If you have an iPhone and listen to music with your headphones, you’re probably familiar with the popup notification, “Volume Should Be Turned Down. Based on your headphone usage over the last seven days, you’ve exceeded the recommended limit for audio exposure.” But what is the recommended limit—and how are you supposed to know if your earbuds are too loud, anyway?
It’s not easy to know, but you should. According to Harvard Medical School, the ears have thousands of cells in them, some of which have little hairlike structures that transmit sound from your ears to your brain. Excess sound can permanently damage them, which impacts that sound transition. Simply put, listening to too much too-loud audio can damage your hearing.
How loud is too loud?
A chart from Yale gives a few examples to help you understand how decibels work: A quiet natural area with no wind has a sound level of about 20 decibels, for instance; a household refrigerator has about 55; a telephone dial tone has around 80; and a power mower sits around 107. Of course, these are all dependent on how close you are to the source of the noise—but that’s what makes headphone exposure so intense, too—the earbuds or headphones are right there on (or in) your ear.
The World Health Organization has issued guidance saying that 80 decibels for 40 hours a week is the permissible time for “safe” listening, but anything higher than that in decibels reduces the amount of time that it’s safe to listen. The WHO has also said that the output of most personal audio devices ranges from 75 to 136 decibels.
How to check if your headphones are too loud
Your phone can tell you a lot about how loud your music is. Opening an iPhone’s Health app, for instance, reveals a lot of your decibel-related data. I was exposed to 43 minutes of 100-decibel music this week, and per minute I averaged between 71 and 102 decibels, which is not great for my long-term hearing.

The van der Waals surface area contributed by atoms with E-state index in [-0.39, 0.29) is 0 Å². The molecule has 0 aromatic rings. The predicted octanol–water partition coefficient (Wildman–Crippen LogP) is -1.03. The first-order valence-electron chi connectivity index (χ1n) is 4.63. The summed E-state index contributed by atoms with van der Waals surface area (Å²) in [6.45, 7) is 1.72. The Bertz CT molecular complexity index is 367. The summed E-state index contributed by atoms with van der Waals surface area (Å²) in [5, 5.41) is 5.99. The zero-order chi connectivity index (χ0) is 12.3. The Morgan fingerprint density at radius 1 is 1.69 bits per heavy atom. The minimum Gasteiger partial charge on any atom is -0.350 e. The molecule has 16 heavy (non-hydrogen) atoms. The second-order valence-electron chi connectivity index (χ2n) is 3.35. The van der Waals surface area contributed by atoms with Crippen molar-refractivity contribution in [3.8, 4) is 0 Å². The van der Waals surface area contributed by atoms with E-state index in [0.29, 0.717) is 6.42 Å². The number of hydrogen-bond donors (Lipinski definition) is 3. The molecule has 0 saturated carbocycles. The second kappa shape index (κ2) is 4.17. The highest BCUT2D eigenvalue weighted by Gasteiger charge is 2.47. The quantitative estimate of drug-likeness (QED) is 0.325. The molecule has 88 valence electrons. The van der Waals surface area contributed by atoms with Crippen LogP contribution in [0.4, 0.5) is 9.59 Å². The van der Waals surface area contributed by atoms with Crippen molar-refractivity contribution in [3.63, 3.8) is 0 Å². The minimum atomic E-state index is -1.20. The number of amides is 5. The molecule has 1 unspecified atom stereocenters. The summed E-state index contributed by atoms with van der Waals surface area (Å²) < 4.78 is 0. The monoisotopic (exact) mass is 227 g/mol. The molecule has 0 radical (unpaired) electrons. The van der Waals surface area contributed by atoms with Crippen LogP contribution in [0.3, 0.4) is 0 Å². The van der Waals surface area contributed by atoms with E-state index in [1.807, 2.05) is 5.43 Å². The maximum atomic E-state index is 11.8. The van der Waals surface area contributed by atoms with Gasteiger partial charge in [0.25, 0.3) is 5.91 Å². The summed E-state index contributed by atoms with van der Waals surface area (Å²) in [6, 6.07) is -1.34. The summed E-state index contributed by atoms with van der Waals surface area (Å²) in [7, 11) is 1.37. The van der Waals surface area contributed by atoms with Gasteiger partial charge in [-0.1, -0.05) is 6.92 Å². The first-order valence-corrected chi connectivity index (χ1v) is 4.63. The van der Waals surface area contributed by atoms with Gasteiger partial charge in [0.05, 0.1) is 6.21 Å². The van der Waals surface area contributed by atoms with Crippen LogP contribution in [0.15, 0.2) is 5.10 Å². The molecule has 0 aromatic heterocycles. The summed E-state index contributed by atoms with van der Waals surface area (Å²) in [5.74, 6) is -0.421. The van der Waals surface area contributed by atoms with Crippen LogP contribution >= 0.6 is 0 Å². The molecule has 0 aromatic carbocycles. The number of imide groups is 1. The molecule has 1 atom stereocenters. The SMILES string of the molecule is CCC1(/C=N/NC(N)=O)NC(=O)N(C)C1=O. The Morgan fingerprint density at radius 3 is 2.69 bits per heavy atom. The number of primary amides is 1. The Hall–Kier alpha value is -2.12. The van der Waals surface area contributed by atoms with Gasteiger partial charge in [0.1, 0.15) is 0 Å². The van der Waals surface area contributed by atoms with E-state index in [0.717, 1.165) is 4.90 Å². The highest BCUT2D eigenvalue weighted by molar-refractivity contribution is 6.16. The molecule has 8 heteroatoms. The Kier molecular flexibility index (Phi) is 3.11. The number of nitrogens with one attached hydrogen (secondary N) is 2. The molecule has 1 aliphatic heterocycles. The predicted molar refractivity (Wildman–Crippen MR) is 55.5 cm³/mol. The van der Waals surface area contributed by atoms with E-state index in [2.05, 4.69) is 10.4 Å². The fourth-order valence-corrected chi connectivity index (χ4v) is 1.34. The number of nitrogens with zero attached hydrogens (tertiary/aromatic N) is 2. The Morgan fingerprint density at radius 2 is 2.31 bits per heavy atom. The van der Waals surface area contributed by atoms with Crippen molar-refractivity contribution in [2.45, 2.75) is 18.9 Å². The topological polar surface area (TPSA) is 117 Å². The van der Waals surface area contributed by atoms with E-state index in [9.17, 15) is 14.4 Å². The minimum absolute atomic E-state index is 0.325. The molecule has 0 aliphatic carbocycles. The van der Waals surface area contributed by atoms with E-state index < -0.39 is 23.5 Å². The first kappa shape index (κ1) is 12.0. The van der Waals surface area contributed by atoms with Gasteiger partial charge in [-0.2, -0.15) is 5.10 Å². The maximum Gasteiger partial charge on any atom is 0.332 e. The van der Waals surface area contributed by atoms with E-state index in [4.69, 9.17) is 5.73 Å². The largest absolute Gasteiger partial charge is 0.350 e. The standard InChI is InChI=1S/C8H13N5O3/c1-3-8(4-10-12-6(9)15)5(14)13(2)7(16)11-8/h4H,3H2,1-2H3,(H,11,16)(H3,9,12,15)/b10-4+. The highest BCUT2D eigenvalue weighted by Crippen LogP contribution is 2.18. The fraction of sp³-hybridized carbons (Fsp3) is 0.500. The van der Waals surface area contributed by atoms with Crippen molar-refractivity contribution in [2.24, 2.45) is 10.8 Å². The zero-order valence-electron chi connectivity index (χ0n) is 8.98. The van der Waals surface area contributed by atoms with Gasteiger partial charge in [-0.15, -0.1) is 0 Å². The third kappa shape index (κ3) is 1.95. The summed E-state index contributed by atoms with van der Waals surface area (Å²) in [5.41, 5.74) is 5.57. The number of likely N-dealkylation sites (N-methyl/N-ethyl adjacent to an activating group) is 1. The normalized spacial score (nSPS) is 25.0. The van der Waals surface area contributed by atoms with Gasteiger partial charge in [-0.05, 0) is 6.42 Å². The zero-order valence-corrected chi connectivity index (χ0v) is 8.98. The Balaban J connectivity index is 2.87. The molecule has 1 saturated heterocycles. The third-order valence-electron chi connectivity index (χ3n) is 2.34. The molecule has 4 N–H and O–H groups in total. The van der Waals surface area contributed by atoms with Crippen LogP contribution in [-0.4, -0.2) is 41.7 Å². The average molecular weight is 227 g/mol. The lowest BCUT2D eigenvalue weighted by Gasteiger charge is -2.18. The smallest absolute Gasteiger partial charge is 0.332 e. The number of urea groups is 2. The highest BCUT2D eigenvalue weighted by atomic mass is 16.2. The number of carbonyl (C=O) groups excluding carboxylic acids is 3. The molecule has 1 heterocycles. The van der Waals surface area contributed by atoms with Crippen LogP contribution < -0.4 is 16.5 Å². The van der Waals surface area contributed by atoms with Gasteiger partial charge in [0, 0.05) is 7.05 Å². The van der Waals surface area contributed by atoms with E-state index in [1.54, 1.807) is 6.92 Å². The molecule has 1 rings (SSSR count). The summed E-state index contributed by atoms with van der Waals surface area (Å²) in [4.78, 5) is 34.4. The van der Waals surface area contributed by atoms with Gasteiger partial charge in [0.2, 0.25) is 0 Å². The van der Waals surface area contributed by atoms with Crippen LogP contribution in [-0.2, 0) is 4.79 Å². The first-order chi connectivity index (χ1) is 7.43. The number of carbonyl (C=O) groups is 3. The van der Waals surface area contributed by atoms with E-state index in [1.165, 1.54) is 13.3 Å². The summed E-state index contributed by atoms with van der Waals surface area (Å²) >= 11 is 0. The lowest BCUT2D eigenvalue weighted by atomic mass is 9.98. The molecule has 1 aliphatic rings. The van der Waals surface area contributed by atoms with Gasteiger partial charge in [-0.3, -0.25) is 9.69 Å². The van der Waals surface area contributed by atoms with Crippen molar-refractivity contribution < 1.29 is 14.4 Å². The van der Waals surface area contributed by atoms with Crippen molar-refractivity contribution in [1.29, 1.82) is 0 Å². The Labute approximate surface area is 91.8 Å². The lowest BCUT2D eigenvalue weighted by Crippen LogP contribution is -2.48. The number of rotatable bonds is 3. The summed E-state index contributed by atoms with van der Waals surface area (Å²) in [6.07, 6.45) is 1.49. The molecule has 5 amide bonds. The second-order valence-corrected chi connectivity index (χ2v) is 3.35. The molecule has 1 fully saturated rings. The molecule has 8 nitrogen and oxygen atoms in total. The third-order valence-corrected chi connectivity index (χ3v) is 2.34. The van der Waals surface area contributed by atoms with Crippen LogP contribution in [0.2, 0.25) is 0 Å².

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The good folks at Headphonesty put together a quick list of ways you can check if your headphones are “too loud” without dealing with pesky, confusing decibel numbers. They include these:
- Put in foam earplugs and head somewhere peaceful after taking a two- to three-day break from headphones. Put your earplugs in and focus on your hearing. You’ll hear a light ringing, which is your baseline level. Use your headphones the next day and redo the test in the evening. If the ringing is louder than it was the first time, your headphones may be too powerful.
- Hold your headphones in front of you at arm’s length while music plays. If you can hear the music from that distance, the headphones are too loud.
- Actively work to keep your audio device’s volume at around its 60% capacity. If you keep inching the volume up, you’re accustomed to listening too loud.
If you experience symptoms like ringing, clicking, or buzzing in your ears, difficulty hearing at rowdy venues, hearing sounds in a muffled way, or an increased need to keep cranking your volume, you may be showing some early signs of hearing loss. Check in with an audiologist and remember to keep turning your music down.
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